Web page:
And so Clara Geroe’s personal library landed in my storage unit. Her son’s family home is being cleared for sale in due course. He kept everything and now all is on its way to a new home. Some of it was distributed to her patients by Clara’s husband, Willi, after her death. He invited each to choose a book as a memento.
Libraries are personal collections of a life: books are connected with moments, an outcome of a small story that resulted in the decision to purchase, or borrow, a book. They are clues to a conversation, or a private moment. It is amazing to learn that Clara seems to have liked detective fiction. Or that she had an eye for political cartoons – at least she did when she visited Britain in 1961. There is a collection of books focussing on events during the holocaust – including an English edition of George Faludi, a Hungarian poet and essayist’s account of his experiences during the war years. In Australia, a thoughtful purchase made during her holiday in Queensland, was Arthur Groom’s 1949 One mountain after another – a travel book, perhaps, but also a commentary on settler’s role in indigenous dispossession, and the environment.
Clara’s professional books date from the early 1920s when she was doing her medical training. And so we find a handbook on medicines and mixes in Hungarian. She was interested in psychosomatics, was a student of Pal Ranschberg and contributed a paper to the neurology section of Ranschberg’s Fetschrift: Psychologische Beobachtungen bei Hyperventilationsversuchen an Epileptiken : Psychological observations on hyperventilation experiments on epileptics ( Google translate). Leopold Szondi was also a contributor to this section with a paper: Uber die klinische und pathogenetische Zweiteilung der Neurasthenie – in English, About the clinical and pathogenic division of of neurasthenia. It is worth noting that by 1928 when the Fetschrift was held, Clara was undertaking her psychoanalytic training. That three of the four sections of the Fetschrift focussed on Modern experimental psychology, Child psychology and pedagogy, and child psychotherapy, show that this arena of psychology was well developed when she decided to focus on child analysis and pedagogy during the 1930s. She brought her collection of Hungarian journals in this field with her to Australia in 1940, anticipating that she would develop this area of practice.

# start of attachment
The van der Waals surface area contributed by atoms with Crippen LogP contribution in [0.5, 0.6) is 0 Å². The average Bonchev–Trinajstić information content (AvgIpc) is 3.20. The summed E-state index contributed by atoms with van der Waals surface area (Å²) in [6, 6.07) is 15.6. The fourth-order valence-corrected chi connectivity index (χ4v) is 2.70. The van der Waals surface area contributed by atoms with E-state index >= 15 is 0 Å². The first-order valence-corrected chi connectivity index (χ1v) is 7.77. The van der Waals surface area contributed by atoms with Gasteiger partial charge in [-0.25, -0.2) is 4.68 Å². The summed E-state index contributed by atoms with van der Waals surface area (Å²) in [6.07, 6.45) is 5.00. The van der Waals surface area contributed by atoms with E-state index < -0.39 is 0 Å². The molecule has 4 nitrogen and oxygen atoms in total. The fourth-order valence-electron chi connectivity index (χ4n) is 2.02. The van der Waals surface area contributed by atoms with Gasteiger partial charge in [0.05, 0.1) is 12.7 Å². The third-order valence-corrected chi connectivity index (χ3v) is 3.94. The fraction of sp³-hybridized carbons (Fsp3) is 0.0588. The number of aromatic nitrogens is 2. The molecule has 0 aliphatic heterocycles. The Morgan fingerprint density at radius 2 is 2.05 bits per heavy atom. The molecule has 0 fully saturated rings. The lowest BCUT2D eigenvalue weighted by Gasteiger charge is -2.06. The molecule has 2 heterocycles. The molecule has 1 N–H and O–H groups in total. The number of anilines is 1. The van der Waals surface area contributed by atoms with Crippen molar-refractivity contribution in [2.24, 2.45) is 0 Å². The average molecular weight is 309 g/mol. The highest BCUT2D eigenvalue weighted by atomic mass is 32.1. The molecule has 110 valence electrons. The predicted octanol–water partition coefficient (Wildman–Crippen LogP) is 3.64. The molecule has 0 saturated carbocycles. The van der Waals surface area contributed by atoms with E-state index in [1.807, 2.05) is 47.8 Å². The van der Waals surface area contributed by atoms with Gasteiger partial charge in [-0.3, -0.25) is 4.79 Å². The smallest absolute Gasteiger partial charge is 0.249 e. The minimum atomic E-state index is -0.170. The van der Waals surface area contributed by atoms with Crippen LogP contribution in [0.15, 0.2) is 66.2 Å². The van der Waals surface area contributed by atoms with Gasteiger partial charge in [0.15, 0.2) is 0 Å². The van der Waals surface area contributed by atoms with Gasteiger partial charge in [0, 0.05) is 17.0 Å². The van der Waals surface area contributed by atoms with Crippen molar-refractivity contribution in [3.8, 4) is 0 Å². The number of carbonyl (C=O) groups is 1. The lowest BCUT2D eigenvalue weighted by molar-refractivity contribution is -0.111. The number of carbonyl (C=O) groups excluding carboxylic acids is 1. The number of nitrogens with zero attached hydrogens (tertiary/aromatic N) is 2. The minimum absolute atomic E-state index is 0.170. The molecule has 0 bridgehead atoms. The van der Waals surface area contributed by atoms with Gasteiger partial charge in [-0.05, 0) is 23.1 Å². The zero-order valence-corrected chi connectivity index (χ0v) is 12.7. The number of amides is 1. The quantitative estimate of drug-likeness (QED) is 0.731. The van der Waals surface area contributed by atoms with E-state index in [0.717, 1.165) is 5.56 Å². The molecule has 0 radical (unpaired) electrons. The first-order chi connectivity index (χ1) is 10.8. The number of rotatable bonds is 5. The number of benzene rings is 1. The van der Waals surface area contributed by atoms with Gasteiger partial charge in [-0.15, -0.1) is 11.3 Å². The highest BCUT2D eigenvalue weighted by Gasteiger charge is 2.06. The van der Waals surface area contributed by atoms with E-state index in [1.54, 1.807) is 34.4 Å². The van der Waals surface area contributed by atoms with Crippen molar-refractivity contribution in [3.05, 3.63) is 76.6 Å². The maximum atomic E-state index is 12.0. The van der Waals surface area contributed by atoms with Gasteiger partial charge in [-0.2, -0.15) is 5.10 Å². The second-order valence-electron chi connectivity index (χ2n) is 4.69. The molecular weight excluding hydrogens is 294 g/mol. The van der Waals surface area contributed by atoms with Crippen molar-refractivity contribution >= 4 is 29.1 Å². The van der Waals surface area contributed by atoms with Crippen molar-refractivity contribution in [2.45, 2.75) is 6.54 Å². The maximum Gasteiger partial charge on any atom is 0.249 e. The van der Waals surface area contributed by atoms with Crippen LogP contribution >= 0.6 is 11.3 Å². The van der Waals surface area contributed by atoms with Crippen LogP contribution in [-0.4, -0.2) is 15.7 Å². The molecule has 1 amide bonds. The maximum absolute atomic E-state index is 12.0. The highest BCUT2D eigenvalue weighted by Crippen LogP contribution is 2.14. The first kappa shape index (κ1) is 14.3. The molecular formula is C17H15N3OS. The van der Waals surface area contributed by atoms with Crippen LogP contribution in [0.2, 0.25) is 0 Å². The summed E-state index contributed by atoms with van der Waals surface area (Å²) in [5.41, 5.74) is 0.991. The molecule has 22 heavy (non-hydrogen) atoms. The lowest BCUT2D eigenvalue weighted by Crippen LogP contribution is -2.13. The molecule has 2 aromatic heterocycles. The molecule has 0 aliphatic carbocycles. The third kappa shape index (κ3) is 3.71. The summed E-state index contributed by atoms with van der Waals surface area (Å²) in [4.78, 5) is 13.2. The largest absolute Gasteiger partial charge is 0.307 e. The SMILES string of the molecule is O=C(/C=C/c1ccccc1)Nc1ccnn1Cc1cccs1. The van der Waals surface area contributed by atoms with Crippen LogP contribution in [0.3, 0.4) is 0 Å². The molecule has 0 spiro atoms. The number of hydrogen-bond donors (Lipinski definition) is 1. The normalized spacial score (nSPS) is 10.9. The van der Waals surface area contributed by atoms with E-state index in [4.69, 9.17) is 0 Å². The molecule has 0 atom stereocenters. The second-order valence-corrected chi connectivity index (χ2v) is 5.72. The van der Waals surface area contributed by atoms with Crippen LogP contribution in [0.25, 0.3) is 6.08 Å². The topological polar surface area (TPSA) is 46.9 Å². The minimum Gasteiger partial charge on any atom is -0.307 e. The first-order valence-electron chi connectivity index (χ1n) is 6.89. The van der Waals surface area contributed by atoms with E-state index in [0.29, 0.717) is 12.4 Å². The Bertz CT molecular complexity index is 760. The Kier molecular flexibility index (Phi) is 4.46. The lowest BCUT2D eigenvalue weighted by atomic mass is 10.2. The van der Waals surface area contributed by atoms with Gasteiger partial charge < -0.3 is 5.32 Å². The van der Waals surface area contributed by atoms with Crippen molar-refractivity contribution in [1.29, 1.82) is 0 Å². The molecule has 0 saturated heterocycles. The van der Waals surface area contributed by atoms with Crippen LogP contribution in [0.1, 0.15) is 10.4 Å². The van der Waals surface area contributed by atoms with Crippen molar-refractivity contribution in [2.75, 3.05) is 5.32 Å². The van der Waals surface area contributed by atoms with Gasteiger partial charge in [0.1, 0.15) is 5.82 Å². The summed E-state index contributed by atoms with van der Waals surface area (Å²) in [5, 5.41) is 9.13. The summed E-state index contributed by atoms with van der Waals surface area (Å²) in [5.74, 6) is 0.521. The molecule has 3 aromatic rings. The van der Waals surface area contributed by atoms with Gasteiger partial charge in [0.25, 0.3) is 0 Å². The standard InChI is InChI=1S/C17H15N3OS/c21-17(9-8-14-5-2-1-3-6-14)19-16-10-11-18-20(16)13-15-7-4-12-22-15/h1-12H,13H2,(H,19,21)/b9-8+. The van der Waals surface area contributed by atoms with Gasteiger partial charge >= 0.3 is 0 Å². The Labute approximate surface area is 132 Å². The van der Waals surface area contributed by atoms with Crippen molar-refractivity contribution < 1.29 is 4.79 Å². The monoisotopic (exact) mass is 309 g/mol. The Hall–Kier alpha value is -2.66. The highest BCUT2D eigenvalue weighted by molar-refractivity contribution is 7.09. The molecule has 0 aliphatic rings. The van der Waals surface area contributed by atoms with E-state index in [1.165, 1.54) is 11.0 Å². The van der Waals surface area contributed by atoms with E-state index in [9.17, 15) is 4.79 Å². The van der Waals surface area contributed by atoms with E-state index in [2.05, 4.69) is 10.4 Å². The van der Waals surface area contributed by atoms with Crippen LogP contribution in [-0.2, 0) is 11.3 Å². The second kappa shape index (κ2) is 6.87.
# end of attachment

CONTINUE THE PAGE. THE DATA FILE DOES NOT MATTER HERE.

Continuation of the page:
Scattered through the collection along with articles in Hungarian – including papers gifted to Szondi and to herself – how did she come by Szondi’s copy? – are various psychoanalytic journals from the 1940s. Possibly they landed on her book case and stayed for ever: The British Journal of Medical Psychology and The International Review of Psychoanalysis, among them. Anna Freud and Dorothy Burlingham’s publication: on Children and War – in German. And of course Sandler’s final publication of the child psychology indexing committee. Some publications by Freud: Moses and Monotheism, and another of his selected essays, gifted by Kata Lev,y are also there. Towards the end of her life, she seems to have become interested in feminist literature although these books are not signed as being hers. Then there is Bowlby, Melanie Klein, Klein and Riviere, Bettelheim, and even Russian text – in English – on Pavlovian Psychology published in 1950. This is an important book for our understanding of the Stalinization of psychology in Hungary as well as the USSR. And more… Clara was interested in socialist thought. She was also intrigued by anthropology.
A most interesting item among all of this is the 1935 copy of the International Psychoanalytic Association Membership list. There are no representatives from Australia in the British section although Mary Barkas, from New Zealand, who became an Associate in 1923, is listed. Roy Coupland Winn from Sydney was either about to become an Associate, or was too late for the listing. In the Hungarian section Clara Lazar ( she did not use her married name) is listed as a full member of the Hungarian Psychoanalytical Society alongside 20 other full members – among them the Balints, the Levys, Vilma Kovacs, Hermann, Hollos, Almasy, Geza Roheim. Two Associates, Edit Gyomeroi and Maria Kircz-Takasz are listed. Endre Peto who emigrated to Australia in 1949, and Erszebet Kardos are absent… perhaps they were still in training.
These books are the relicts of a life, indicative of the complexity for a biographer – neither to rehabilitate nor damn, but to understand how a person represented herself to herself and others, within the realm of her particular social unconscious.
Elisabeth Hanscombe said:
It’s amazing isn’t it Christine, the things a personal library can or used to be able to tell us about a person. You have such a fantastic and fascinating take on Clara Geroe and it’s great to see your writing evolve.